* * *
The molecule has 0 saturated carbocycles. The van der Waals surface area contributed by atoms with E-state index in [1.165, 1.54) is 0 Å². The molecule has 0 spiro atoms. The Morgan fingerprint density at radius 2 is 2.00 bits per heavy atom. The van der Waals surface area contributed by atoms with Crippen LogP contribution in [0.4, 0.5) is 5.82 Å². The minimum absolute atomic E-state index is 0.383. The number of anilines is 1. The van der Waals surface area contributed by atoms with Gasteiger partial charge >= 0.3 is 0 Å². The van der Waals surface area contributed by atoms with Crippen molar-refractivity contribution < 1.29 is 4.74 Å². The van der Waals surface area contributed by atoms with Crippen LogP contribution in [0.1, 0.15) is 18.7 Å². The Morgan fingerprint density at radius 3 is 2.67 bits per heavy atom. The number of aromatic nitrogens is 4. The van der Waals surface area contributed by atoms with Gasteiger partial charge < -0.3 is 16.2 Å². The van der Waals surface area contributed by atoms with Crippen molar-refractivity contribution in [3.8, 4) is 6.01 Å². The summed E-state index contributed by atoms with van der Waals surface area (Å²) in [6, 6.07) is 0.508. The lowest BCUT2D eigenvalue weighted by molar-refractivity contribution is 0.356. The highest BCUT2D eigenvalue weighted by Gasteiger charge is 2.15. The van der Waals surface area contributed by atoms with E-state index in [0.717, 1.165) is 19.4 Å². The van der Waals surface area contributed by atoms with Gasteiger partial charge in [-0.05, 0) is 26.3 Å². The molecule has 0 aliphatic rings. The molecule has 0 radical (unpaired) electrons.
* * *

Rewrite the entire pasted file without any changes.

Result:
The molecule has 0 saturated carbocycles. The van der Waals surface area contributed by atoms with E-state index in [1.165, 1.54) is 0 Å². The molecule has 0 spiro atoms. The Morgan fingerprint density at radius 2 is 2.00 bits per heavy atom. The van der Waals surface area contributed by atoms with Crippen LogP contribution in [0.4, 0.5) is 5.82 Å². The minimum absolute atomic E-state index is 0.383. The number of anilines is 1. The van der Waals surface area contributed by atoms with Gasteiger partial charge >= 0.3 is 0 Å². The van der Waals surface area contributed by atoms with Crippen molar-refractivity contribution < 1.29 is 4.74 Å². The van der Waals surface area contributed by atoms with Crippen LogP contribution in [0.1, 0.15) is 18.7 Å². The Morgan fingerprint density at radius 3 is 2.67 bits per heavy atom. The number of aromatic nitrogens is 4. The van der Waals surface area contributed by atoms with Gasteiger partial charge < -0.3 is 16.2 Å². The van der Waals surface area contributed by atoms with Crippen molar-refractivity contribution in [3.8, 4) is 6.01 Å². The summed E-state index contributed by atoms with van der Waals surface area (Å²) in [6, 6.07) is 0.508. The lowest BCUT2D eigenvalue weighted by molar-refractivity contribution is 0.356. The highest BCUT2D eigenvalue weighted by Gasteiger charge is 2.15. The van der Waals surface area contributed by atoms with E-state index in [0.717, 1.165) is 19.4 Å². The van der Waals surface area contributed by atoms with Gasteiger partial charge in [-0.05, 0) is 26.3 Å². The molecule has 0 aliphatic rings. The molecule has 0 radical (unpaired) electrons.